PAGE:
first insight into the promise of chat communities as a mining
source. We study the characteristics of information mined
from the chat communities, e.g., analyzing the characteristics
of embedded code snippets and of the natural language text
describing the code snippets, and quantify the novel challenges
in mining this data source. The overall goal is to gain insight
into whether it is worth mining chat communities for informa-
tion to support software maintenance and evolution tools, and
whether there are additional opportunities from mining chat
communities that are not offered by Q&A forums.
In total, we automatically analyzed 23,893 developer Q&A
chat conversations from five programming communities on
Slack and 825,294 posts labeled with the corresponding tags
on Stack Overflow. Since some of the measures that we wanted
to investigate for chat communities are not easily automated
with high accuracy, we created data sets of 400 conversations
in Slack and 400 posts in Stack Overflow for manual analysis.
Our results indicate the prevalence of useful information in
developer Q&A chats, and thus provide insights that will aid
future research in using the available information.
A. Chat Communities for Software Engineers
Public chats comprise multiple communities focused on
particular topics such as a technology (e.g., Python or Ruby-
on-Rails), with specific channels within a given community
assigned to general discussion or to particular subtopics [27].
Within each channel, users participate in chat conversations, or
chats, by posting messages. Chats in some channels follow a
Q&A format, with information seekers posting questions and
others providing answers, possibly including code snippets or
stack traces, as shown in Figure 1.
Studies on chat communities have typically focused on
learning about how they are used by development teams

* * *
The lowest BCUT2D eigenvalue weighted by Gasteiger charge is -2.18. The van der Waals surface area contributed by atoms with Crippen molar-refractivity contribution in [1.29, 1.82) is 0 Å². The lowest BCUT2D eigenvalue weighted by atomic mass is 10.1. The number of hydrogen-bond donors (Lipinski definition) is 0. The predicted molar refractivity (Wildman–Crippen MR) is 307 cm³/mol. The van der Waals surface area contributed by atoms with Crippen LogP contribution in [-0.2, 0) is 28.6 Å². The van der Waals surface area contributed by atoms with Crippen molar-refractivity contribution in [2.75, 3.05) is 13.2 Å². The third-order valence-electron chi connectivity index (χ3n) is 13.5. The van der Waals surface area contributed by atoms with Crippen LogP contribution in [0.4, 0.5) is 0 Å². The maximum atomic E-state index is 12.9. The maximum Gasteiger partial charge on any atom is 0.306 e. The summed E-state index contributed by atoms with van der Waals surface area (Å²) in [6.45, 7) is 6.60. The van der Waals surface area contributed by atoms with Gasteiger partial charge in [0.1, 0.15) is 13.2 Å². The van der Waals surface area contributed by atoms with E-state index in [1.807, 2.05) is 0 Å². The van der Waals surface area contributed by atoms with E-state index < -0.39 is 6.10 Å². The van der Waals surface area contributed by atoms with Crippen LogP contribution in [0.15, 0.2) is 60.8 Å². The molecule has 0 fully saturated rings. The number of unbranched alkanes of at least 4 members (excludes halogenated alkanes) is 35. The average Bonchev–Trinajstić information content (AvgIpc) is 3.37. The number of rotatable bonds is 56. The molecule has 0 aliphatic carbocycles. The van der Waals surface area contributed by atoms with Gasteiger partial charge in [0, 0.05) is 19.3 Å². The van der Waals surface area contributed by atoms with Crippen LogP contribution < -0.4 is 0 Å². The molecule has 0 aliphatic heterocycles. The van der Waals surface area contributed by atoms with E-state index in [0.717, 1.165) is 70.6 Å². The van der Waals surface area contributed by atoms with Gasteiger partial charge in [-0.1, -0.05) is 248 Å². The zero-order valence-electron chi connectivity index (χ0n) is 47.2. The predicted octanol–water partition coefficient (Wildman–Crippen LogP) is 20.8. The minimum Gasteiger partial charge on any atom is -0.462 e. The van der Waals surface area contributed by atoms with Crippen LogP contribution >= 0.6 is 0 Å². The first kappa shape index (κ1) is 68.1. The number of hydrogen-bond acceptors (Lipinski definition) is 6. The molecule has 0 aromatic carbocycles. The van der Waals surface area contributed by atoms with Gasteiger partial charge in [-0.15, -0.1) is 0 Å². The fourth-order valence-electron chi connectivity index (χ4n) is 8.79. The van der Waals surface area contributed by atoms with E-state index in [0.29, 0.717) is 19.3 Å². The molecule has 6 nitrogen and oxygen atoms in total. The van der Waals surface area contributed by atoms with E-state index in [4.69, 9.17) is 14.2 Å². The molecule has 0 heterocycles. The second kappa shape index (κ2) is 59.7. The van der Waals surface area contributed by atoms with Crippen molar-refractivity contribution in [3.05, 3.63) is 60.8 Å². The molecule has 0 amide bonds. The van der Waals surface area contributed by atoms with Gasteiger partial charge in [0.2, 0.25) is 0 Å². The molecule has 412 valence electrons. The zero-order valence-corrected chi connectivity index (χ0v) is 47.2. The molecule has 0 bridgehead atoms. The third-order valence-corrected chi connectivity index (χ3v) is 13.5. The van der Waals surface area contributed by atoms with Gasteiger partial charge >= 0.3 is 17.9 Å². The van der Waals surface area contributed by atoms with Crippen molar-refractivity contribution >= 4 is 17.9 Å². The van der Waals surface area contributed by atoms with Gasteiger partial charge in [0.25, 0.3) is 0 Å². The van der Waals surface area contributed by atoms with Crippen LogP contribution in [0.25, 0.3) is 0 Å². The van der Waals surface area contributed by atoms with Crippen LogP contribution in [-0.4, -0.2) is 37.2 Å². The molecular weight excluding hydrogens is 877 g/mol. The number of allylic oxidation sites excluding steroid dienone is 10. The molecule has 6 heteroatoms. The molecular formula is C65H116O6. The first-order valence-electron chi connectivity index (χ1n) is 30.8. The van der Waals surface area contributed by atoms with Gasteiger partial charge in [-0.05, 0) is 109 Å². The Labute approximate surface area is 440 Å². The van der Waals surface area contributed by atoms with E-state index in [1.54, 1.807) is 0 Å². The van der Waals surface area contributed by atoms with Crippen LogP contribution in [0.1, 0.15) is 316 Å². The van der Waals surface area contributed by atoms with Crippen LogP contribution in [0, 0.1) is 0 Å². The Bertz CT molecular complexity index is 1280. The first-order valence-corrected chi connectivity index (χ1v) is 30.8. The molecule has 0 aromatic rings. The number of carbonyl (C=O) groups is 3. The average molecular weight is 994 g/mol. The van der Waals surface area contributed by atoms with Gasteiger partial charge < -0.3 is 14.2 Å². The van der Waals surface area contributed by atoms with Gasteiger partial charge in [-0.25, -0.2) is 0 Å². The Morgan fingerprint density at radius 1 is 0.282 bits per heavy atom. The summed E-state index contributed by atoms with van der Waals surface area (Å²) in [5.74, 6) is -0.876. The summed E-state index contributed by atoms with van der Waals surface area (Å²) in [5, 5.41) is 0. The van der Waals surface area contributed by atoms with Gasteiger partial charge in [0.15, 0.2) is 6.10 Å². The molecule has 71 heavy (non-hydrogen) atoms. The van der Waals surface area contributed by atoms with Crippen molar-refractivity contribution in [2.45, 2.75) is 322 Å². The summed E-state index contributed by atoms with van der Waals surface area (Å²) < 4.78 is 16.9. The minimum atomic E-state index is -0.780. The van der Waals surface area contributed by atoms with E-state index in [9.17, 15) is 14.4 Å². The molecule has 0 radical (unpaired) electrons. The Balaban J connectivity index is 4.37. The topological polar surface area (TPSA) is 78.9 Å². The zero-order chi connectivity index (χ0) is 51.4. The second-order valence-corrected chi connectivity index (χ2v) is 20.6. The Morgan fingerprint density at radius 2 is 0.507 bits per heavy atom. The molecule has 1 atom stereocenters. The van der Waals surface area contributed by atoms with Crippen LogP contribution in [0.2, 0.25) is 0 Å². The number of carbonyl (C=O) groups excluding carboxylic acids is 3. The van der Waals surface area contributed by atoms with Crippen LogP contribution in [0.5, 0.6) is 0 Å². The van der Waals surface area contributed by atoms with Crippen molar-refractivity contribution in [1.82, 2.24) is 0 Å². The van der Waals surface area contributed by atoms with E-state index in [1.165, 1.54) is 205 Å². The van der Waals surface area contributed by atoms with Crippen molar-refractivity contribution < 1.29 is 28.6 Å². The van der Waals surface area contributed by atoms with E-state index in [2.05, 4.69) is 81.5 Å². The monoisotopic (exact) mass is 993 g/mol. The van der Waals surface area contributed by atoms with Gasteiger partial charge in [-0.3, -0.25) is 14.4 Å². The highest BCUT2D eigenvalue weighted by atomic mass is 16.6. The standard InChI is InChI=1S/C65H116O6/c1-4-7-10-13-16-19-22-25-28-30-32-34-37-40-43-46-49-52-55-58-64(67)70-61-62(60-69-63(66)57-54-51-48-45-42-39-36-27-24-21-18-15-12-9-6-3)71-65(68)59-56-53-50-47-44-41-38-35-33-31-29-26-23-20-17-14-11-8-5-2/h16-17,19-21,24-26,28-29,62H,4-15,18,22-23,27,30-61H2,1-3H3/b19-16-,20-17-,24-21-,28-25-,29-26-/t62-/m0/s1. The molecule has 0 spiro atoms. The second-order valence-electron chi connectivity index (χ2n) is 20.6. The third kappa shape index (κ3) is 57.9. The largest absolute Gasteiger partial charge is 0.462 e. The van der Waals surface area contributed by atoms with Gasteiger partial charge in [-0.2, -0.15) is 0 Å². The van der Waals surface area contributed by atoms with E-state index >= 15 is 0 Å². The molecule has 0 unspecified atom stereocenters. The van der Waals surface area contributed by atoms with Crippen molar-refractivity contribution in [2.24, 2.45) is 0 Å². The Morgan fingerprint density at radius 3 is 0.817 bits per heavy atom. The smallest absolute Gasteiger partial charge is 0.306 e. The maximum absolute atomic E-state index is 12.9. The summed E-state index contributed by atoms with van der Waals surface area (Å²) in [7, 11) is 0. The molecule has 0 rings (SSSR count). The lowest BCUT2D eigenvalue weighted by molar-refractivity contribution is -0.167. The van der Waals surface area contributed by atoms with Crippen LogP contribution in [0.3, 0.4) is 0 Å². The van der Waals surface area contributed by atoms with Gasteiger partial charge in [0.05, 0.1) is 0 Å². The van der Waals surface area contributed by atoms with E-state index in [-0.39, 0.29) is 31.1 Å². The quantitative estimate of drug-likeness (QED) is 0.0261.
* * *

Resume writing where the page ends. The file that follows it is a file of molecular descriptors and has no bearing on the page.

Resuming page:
and the usefulness of the conversations for understanding
developer behaviors. Shihab et al. [19] analyzed developer
Internet Relay Chat (IRC) meeting logs to analyze the content,
participants, their contribution and styles of communications.
Yu et al. [20] conducted an empirical study to investigate
the use of synchronous (IRC) and asynchronous (mailing list)
communication mechanisms in global software development
projects. Lin et al. [21] conducted an exploratory study to
learn how Slack impacts development team dynamics. Lebeuf
et al. [22] investigated how chatbots can help reduce the
friction points that software developers face when working
collaboratively. Paikari et al. [28] characterized and compared
chatbots related to software development in six dimensions
Fig. 1. Sample of a conversation in Slack (Python-dev community)
(type, direction, guidance, predictability, interaction style, and
communication channel). Alkadhi et al. [23], [26] conducted
exploratory studies to examine the frequency and completeness
of available rationale in chat messages, and the potential
of automatic techniques for rationale extraction. They also
designed a tool for annotating chat messages that contain
rationale in Slack [29]. The purpose of all of these analyses
is to empirically study specific behavior of developers in chat
channels, while ours is to holistically assess public Q&A chat
as a mining source for improving software tools.
B. Mining Software Artifacts for SE Tools